Videos of intercommunal and police violence uploaded to social media further exacerbated the situation. Within days, the violence spread to the ethnically mixed (Jewish-Palestinian) city of Jaffa. On May 10th, the Jerusalem Day parade, which celebrates Israel’s victory in 1967, was meant to pass through the Damascus Gate into the Muslim Quarter on its way to the Western Wall – a callous religious-Zionist demonstration of power. Hamas, already enraged by the cancelation of the upcoming Palestinian legislative election (scheduled for May 22nd, 2021), fired missiles towards Jerusalem, dispersing the parade and forcing the participants to take shelter. Israel’s retaliation marked the beginning of yet another round of violence in Gaza. Both sides portrayed themselves as the guardians of Jerusalem: Hamas called the operation "Sword of Jerusalem" while Israel called it "Guardian of the Walls". In parallel, an unprecedented wave of intercommunal violence erupted between Palestinian citizens of Israel and Jews in mixed cities such as Lod, Ramleh, Acre and Haifa and in the Negev, the Galilee and the “Triangle” (an area in central Israel with a dense Palestinian population). The escalation was also felt in the West Bank. By the end of May, hundreds of Palestinians and about 15 Israelis had been killed and thousands injured.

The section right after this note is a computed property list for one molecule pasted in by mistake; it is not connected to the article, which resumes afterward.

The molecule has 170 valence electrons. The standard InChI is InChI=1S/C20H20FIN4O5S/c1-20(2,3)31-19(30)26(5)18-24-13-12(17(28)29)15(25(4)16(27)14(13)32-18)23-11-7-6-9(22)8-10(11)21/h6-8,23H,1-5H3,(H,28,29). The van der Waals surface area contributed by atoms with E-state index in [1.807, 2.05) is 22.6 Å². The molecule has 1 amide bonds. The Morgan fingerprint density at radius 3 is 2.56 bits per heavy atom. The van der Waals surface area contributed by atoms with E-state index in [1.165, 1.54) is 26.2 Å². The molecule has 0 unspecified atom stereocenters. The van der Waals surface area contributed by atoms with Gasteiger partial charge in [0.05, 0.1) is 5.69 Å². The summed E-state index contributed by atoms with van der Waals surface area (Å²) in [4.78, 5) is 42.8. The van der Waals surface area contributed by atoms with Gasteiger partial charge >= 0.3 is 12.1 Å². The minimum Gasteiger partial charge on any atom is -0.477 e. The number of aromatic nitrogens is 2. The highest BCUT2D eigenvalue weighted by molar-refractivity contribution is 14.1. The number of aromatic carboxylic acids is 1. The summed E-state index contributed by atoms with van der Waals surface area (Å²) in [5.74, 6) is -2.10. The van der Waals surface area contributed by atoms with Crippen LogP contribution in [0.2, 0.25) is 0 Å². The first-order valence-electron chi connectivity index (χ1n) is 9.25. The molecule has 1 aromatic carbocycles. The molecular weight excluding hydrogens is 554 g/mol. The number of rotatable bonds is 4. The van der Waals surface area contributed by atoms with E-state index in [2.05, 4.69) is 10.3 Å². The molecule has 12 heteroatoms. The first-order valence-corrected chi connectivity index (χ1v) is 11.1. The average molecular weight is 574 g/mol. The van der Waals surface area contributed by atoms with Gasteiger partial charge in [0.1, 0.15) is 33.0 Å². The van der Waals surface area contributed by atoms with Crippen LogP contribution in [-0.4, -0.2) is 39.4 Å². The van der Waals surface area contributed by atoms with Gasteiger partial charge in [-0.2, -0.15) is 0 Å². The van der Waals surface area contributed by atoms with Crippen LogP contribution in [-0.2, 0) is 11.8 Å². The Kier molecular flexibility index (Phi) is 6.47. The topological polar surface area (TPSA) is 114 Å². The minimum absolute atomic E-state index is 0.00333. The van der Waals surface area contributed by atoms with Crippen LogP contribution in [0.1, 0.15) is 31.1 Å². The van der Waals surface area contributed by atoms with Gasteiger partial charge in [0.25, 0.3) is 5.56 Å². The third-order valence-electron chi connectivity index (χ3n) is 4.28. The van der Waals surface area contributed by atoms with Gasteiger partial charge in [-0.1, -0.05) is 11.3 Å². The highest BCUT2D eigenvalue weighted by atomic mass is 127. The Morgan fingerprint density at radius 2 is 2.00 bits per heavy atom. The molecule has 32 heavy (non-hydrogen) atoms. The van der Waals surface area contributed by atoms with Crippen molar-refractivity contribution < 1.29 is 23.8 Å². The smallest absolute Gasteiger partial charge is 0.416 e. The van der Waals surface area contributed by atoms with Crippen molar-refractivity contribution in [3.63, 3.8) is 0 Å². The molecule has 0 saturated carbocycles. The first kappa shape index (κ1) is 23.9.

In March 2022, a new wave of “lone wolf” terrorism occurred, in which 19 civilians (and 15 Palestinians perpetrators) were killed. An Israeli operation was launched in the West Bank, in which dozens were killed, including the East Jerusalem based Palestinian journalist Shireen Abu Akleh and one Israeli SWAT policeman. Thus, when Ramadan and the Jewish Passover occurred simultaneously in April, tensions were already high. In mid-April, on Passover eve, riots erupted in the HE, fueled by the general atmosphere and by the announcement by Jewish Temple activists of their intention to sacrifice a lamb on the HE (as they attempt to do every year and are always blocked by Israeli police). The police confronted the Palestinians on the HE, but this time acted with restraint. As a result, the violence on the HE and at the Damascus Gate—which was left open this time—remained localized and did not evolve into another nationwide escalation.